Ato Forson describes mid-year budget as cosmetic

Member of Parliament for Ajumako-Enyan-Esiam Casiel Ato Forson has described the mid-year budget statement presented to Parliament by Finance Minister Ken Ofori Atta as cosmetic.

He said the budget is empty and has no hope for Ghanaians.

The member of the Finance Committee in Parliament told journalists after the budget reading on Thursday July 29 that “The mid-year review that was just read is nothing but hopeless.

“It is indeed hopeless. There is nothing new in the statement.

“The Ghanaian economy  is in a bad way  in the sense that  I would have thought  that this government  would have learned something  and have taken right decisions but sadly, if you  are to look at the statement that was read  to us  almost every single  revenue item is under performing.

“The government revenue has underperformed within the first  six months of the year  approximately  2billion Ghana cedis.

“Apart from all the revenue items coming down the biggest of my worry is that this budget  is nothing but cosmetic, cosmetic in the sense that at the end  of the year 2021,  we will come back and  see every single fiscal target being missed.

“As we speak they have not commenced agenda 111 for the for the construction of 111 district hospitals. In the original they projected 1.4 billion cedis for that project. Unfortunately, in the mid year review they have reduced to  something over 700Mmillion. I was expecting that the government will rather increase the allocation for agenda 111 instead of increasing the allocation for good and services.”

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The Finance Minister Mr Ofori Atta has announced the setting up of a scheme to help the youth set up businesses across the country.

To be referred to as ‘Youth Banc’, the scheme will be championed by the Enterprise and Youth Support Fund (EYSF).

Addressing members of Parliament (MPs) on Thursday, July 29 as part of the presentation on the mid-year review of the 2021 budget, Kenneth Ofori-Atta admitted that the issue of employment and jobs for the youth has been a worry to the government.

This, he stressed, has been exacerbated by the impact of the coronavirus pandemic.

“Mr. Speaker, the Enterprise and Youth Support Fund, which aligns with Government’s overall strategy of developing a competitive and viable private sector economy, will Set up a ‘Youth banc’ with the aim of financing youth-led start-up businesses across the country.

“As part of this initiative, an online investment hub will be established for youth across the country to access information for the purpose of establishing businesses.

“Under this initiative, it is estimated that over 100,000 jobs will be created.”

Member of Parliament for Old Tafo Ekow Vincent Assafuah has noted that Ghana’s economy is picking up from the shocks of the coronavirus pandemic.

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Commenting on the mid-year budget statement presented to Parliament by Finance Minister Ken Ofori-Atta on Thursday July 29, he said focuses on amongst many other things, jobs for the teeming youths of this country.

“There is hope on the horizon. Our economy is picking up from the shocks of the Covid-19 pandemic.  Keep hope alive. Ghana is working,” he said in Facebook post after the budget reading.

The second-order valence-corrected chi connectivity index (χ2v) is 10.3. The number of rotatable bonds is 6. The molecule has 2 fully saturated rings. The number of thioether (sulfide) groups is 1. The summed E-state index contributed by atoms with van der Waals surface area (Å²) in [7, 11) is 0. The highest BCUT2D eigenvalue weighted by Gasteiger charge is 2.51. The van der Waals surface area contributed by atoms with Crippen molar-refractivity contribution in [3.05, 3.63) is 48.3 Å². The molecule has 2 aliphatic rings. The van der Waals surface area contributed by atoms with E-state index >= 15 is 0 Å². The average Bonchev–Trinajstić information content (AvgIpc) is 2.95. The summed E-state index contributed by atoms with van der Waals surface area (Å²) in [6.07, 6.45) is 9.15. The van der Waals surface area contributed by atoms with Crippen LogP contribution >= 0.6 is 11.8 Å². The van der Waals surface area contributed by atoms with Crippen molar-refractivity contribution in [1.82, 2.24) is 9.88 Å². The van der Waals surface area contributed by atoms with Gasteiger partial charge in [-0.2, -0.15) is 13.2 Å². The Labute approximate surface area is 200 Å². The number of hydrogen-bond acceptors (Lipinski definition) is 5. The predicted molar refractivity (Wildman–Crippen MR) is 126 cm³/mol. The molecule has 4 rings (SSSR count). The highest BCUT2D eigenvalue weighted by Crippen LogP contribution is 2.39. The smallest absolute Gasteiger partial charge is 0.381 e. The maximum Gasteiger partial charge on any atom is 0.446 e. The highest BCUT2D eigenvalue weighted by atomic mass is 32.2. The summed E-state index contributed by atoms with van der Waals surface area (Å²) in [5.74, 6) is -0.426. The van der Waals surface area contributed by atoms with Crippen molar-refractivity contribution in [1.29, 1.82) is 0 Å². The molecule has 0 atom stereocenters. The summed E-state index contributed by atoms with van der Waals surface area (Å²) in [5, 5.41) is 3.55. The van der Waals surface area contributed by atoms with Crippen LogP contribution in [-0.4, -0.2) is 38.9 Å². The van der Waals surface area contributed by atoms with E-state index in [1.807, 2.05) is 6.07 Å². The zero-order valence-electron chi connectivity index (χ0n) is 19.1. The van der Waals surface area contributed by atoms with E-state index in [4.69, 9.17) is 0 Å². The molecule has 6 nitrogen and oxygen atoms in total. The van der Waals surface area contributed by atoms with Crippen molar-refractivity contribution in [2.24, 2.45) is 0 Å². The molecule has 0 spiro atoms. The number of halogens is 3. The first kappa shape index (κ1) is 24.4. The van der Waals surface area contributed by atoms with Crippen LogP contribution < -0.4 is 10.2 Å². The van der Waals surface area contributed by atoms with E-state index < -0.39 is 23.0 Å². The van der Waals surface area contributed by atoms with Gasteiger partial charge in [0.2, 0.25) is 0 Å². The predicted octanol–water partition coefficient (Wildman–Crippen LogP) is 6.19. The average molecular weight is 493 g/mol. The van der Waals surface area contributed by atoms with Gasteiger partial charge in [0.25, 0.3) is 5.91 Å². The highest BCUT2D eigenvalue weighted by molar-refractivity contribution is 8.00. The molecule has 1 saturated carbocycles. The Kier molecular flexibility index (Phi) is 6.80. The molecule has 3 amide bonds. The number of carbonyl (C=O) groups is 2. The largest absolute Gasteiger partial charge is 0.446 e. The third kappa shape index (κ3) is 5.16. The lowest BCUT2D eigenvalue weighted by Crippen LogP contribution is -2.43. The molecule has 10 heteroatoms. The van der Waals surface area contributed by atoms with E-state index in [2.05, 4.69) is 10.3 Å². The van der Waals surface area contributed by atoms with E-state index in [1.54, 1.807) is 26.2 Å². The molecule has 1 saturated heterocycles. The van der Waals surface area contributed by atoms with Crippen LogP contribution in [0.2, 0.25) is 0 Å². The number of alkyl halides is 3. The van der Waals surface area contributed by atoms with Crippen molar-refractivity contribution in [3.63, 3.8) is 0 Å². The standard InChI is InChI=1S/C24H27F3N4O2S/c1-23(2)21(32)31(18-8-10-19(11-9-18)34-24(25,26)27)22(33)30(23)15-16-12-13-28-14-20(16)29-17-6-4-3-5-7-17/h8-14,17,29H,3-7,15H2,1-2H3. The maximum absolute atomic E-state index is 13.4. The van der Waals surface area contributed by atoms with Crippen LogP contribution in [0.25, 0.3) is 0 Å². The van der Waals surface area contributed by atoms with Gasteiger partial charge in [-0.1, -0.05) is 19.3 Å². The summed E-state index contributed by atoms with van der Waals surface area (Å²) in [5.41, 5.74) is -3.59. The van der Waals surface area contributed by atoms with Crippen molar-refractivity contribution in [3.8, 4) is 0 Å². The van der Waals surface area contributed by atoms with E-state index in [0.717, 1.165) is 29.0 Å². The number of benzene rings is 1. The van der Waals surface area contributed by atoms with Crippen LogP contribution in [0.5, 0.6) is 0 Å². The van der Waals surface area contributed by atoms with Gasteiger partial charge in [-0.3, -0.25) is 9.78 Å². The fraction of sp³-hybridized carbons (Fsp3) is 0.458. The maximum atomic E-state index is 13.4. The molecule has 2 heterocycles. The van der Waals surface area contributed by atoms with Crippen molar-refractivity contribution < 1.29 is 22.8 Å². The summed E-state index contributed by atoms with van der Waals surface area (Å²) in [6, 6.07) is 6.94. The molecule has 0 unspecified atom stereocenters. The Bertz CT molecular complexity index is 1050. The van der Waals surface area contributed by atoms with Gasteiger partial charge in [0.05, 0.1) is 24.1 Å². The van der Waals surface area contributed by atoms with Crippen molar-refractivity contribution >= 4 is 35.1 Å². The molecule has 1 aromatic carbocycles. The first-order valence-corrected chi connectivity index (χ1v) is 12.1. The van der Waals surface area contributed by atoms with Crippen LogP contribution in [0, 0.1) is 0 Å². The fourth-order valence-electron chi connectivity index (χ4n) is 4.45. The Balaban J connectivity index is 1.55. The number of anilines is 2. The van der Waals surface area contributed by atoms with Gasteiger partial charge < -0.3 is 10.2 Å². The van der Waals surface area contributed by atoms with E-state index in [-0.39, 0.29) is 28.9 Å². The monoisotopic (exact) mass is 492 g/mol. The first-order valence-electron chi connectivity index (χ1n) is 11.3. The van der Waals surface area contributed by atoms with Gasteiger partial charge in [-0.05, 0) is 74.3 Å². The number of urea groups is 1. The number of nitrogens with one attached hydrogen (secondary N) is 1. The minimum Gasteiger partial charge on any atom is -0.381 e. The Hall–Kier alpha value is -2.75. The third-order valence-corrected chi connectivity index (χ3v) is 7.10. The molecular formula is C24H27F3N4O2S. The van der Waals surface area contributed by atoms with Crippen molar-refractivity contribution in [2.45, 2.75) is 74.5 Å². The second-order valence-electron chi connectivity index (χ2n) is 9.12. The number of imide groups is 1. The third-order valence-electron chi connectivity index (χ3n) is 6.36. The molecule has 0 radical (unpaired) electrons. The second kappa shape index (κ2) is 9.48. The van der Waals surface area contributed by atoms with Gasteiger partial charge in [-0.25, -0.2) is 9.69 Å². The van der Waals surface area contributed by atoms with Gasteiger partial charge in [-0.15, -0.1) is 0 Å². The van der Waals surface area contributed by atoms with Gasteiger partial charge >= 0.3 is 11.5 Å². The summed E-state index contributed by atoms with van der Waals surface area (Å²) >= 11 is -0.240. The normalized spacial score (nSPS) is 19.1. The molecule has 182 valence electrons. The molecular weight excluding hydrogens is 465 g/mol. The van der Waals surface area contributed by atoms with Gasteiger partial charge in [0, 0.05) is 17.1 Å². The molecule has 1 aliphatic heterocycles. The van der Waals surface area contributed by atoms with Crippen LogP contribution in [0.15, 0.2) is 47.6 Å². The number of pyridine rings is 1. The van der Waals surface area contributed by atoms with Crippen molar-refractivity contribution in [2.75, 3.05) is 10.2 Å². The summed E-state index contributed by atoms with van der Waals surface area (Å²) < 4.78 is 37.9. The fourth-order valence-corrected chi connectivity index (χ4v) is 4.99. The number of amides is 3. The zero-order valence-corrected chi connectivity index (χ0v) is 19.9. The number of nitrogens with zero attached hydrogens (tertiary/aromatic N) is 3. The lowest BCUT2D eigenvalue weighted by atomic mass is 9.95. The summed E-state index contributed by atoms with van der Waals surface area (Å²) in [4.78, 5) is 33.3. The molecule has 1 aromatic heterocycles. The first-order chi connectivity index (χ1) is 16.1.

Mr Ofori Atta told Parliament that for the first time in the history of the fourth republic, the exchange rate did not see a spike after an election year.

He explained that cumulatively, from the beginning of the year to date the exchange rate has depreciated by 0.6 per cent against the US dollars  and appreciating  by 3.6 per cent against the Euro.

“For the first time in the fourth republic the exchange rate did not  see a spike after an election  year.

“Cumulatively, from the beginning of the year to date the exchange rate has depreciated by 0.6 per cent against the US dollars  and appreciating  by 3.6% against the Euro,: he stressed.

He further told the House that he did not come to ask for more money from the House in the mid-year budget.

He also said he did not come for more taxes rather, he came to update the House and the country on the performance of the economy during the first half of the year.

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“I have not come here today to ask for more money, I have not come to ask for more taxes, I have come to update the house on the performance of the economy for the first half of the year,” he said amidst claps from members of Parliament.

A senior lecturer at the University of Ghana Business School Dr Lord Mensah has also said he is satisfied with the statement.

 Dr Lord Mensah told Dzifa Bampoh on the First Take on 3FM that “I will say indeed I was somehow satisfied. I think for once the cry of Ghanaian have fallen into the good ears of the economic manager.

“If you look at the situation on the ground now, The Finance Minister and his team couldn’t have afforded than to maintain the status quo to ensure that we stay within the fiscal appropriation that we called for.

“If you look at our debt situation and then happenings across the globe I was not expecting the Finance Minister to request for more money to revise the budget deficit that was read in November for 2021.

“Clearly, it shows that as a country we have positioned ourselves to be conserved, to be prudent in our call for money. The situation is not that easy.”

By Laud Nartey||Ghana



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